I was probably 14 years old when I met Princess (not her real name). I was warned not to get near this cat because she would bite first and ask questions later. She’d been declawed, I was told, and she’d never been the same since. I was horrified: I’d never heard of such a thing. I couldn’t imagine how it would even occur to someone to rip a cat’s claws out.
Many years later, when I found out what declawing really involved, I became enraged. How could anyone even begin to think it’s okay to amputate the first joints of every toe on a poor feline’s feet?
As time went on, I continued to be vehemently anti-declaw, but I committed myself to taking a non-judgmental approach because people listen better when you’re not waving your finger in their face.
And then I watched The Paw Project, and I realized I didn’t know as much about the declawing issue as I thought. Here are some of the things I learned.
1. The anti-declaw movement started with just one person
Paw Project founder and director Dr. Jennifer Conrad, DVM, was the head veterinarian at a wildlife sanctuary when she first saw the damage declawing did to big cats. She began doing paw repairs on these cats, and that experience inspired her to start The Paw Project. When you see the video of these cats enjoying pain-free life for the first time, you’ll be inspired too.
2. The U.S. really is in the Dark Ages on the declawing issue
Declawing is banned or considered extremely inhumane in 38 countries including Bosnia, Bulgaria, the Czech Republic, Romania, Slovakia and Slovenia. I’m sure these are lovely countries, but it’s embarrassing that these nations, which had to endure so much as Soviet satellite states and then the economic disasters and ongoing warfare that followed the collapse of the USSR, are so far ahead of the U.S. on this basic humane issue.
3. Even immune-compromised people should think twice before having their cats declawed
I used to think that if there was any potential justification for declawing, it was due to the potential health risks of scratches in people with weak immune systems. But the U.S. Centers for Disease Control does not recommend declawing, even in the case of people with HIV. Instead, in its 2002 report (yes, they’ve been recommending against declawing for that long!) "Guidelines for Preventing Opportunistic Infections Among HIV-Infected Persons," the CDC says that people with HIV should avoid rough play with cats and situations in which scratches are likely.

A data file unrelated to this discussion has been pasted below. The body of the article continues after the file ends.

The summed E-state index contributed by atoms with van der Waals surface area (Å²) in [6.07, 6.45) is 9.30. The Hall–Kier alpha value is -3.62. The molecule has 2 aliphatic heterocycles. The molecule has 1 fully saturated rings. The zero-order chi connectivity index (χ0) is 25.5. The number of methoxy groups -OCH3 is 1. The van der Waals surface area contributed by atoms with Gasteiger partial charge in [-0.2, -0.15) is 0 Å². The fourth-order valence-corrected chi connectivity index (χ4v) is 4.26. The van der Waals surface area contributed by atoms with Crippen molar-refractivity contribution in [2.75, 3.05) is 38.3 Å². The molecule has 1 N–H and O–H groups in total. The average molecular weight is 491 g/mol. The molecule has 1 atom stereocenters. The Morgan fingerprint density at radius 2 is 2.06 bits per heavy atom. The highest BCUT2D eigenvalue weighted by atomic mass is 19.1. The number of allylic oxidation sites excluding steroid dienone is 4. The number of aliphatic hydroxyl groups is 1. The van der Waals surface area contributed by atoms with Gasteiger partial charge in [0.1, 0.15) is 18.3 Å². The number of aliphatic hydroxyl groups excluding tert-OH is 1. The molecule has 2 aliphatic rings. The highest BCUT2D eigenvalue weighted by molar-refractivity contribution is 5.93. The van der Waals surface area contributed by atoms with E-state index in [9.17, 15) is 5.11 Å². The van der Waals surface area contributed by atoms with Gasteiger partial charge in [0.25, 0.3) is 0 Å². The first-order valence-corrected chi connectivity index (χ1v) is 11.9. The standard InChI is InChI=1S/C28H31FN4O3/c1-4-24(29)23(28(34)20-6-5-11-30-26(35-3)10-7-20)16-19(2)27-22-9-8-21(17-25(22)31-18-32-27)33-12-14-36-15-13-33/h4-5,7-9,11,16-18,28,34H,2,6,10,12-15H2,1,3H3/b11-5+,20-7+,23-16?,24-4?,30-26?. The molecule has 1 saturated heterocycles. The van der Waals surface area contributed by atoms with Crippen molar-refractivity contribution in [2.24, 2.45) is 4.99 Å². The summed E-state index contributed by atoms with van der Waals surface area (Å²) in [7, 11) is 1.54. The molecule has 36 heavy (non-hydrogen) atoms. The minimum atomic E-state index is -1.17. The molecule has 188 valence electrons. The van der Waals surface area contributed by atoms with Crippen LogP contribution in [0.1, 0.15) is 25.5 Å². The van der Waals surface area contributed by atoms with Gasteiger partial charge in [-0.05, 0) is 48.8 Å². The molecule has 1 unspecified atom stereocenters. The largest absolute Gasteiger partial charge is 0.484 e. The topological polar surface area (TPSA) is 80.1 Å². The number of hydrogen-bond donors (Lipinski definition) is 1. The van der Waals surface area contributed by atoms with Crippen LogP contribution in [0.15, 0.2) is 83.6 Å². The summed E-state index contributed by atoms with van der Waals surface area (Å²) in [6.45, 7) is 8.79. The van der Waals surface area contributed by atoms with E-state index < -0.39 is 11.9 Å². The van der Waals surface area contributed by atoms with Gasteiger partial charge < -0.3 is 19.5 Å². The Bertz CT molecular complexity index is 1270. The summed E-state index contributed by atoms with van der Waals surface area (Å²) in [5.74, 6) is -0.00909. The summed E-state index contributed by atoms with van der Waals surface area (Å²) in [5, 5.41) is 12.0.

4. Declawing ban efforts work best on a municipal level
Enacting legislation on a federal or state level can be an extremely long and emotionally exhausting process, and declaw ban opponents often have very deep pockets. However, working on the town, city or county level is more likely to produce action and raise awareness. Eight California cities have enacted declawing bans, thanks to the efforts of a group of tireless advocates who had the information needed to counteract their opponents’ arguments and the ability to help city councilors understand what declawing really is.
5. We can do this!
The Paw Project has lots of resources at its website, including the text of the declaw ban bills that have been enacted. If we can find kindred spirits who are committed to putting a stop to declawing and we can get this legislation before our city councils, we can make this happen in our own cities. There are lots of big names in our corner, too!
Have you watched The Paw Project documentary yet? It’s available live streaming on iTunes, Amazon Instant Video, Google Play and YouTube. You can also arrange screenings of the documentary in your town or city to get people energized to fight for cats’ right to their claws.
About JaneA Kelley: Punk-rock cat mom, science nerd, animal shelter volunteer and all-around geek with a passion for bad puns, intelligent conversation, and role-play adventure games. She gratefully and gracefully accepts her status as chief cat slave for her family of feline bloggers, who have been writing their award-winning cat advice blog, Paws and Effect, since 2003.
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